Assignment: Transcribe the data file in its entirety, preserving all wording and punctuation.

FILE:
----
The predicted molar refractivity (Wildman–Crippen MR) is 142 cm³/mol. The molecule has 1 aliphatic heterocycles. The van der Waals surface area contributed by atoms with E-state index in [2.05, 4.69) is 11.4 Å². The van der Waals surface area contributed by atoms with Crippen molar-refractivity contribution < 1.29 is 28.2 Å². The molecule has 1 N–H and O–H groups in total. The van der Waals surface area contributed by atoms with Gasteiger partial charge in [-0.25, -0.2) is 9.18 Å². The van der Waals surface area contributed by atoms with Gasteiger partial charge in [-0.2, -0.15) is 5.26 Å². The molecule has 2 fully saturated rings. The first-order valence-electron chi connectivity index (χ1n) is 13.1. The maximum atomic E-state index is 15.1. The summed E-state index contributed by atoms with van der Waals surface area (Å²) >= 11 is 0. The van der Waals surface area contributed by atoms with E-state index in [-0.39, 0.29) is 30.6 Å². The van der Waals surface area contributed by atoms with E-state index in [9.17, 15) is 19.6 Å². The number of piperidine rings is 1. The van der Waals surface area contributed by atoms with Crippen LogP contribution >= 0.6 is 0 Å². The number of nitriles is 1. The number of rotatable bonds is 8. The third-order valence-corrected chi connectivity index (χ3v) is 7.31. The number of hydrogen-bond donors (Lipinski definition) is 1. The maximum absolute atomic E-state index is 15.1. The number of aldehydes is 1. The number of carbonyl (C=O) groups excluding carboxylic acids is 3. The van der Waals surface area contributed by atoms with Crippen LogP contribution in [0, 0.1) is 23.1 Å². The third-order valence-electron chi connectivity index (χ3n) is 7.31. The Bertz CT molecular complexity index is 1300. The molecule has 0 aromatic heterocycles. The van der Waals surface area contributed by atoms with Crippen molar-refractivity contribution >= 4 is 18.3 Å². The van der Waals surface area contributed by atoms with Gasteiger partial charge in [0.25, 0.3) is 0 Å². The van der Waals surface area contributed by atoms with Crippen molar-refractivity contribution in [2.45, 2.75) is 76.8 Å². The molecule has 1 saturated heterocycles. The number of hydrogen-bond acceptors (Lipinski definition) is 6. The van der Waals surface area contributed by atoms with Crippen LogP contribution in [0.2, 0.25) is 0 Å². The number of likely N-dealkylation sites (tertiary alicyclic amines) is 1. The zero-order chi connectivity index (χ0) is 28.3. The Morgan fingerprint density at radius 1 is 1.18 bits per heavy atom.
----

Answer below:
The predicted molar refractivity (Wildman–Crippen MR) is 142 cm³/mol. The molecule has 1 aliphatic heterocycles. The van der Waals surface area contributed by atoms with E-state index in [2.05, 4.69) is 11.4 Å². The van der Waals surface area contributed by atoms with Crippen molar-refractivity contribution < 1.29 is 28.2 Å². The molecule has 1 N–H and O–H groups in total. The van der Waals surface area contributed by atoms with Gasteiger partial charge in [-0.25, -0.2) is 9.18 Å². The van der Waals surface area contributed by atoms with Gasteiger partial charge in [-0.2, -0.15) is 5.26 Å². The molecule has 2 fully saturated rings. The first-order valence-electron chi connectivity index (χ1n) is 13.1. The maximum atomic E-state index is 15.1. The summed E-state index contributed by atoms with van der Waals surface area (Å²) >= 11 is 0. The van der Waals surface area contributed by atoms with E-state index in [-0.39, 0.29) is 30.6 Å². The van der Waals surface area contributed by atoms with E-state index in [9.17, 15) is 19.6 Å². The number of piperidine rings is 1. The van der Waals surface area contributed by atoms with Crippen LogP contribution >= 0.6 is 0 Å². The number of nitriles is 1. The number of rotatable bonds is 8. The third-order valence-corrected chi connectivity index (χ3v) is 7.31. The number of hydrogen-bond donors (Lipinski definition) is 1. The maximum absolute atomic E-state index is 15.1. The number of aldehydes is 1. The number of carbonyl (C=O) groups excluding carboxylic acids is 3. The van der Waals surface area contributed by atoms with Crippen LogP contribution in [0, 0.1) is 23.1 Å². The third-order valence-electron chi connectivity index (χ3n) is 7.31. The Bertz CT molecular complexity index is 1300. The molecule has 0 aromatic heterocycles. The van der Waals surface area contributed by atoms with Crippen molar-refractivity contribution >= 4 is 18.3 Å². The van der Waals surface area contributed by atoms with Gasteiger partial charge in [0.25, 0.3) is 0 Å². The van der Waals surface area contributed by atoms with Crippen molar-refractivity contribution in [2.45, 2.75) is 76.8 Å². The molecule has 1 saturated heterocycles. The number of hydrogen-bond acceptors (Lipinski definition) is 6. The van der Waals surface area contributed by atoms with Crippen LogP contribution in [0.2, 0.25) is 0 Å². The number of likely N-dealkylation sites (tertiary alicyclic amines) is 1. The zero-order chi connectivity index (χ0) is 28.3. The Morgan fingerprint density at radius 1 is 1.18 bits per heavy atom.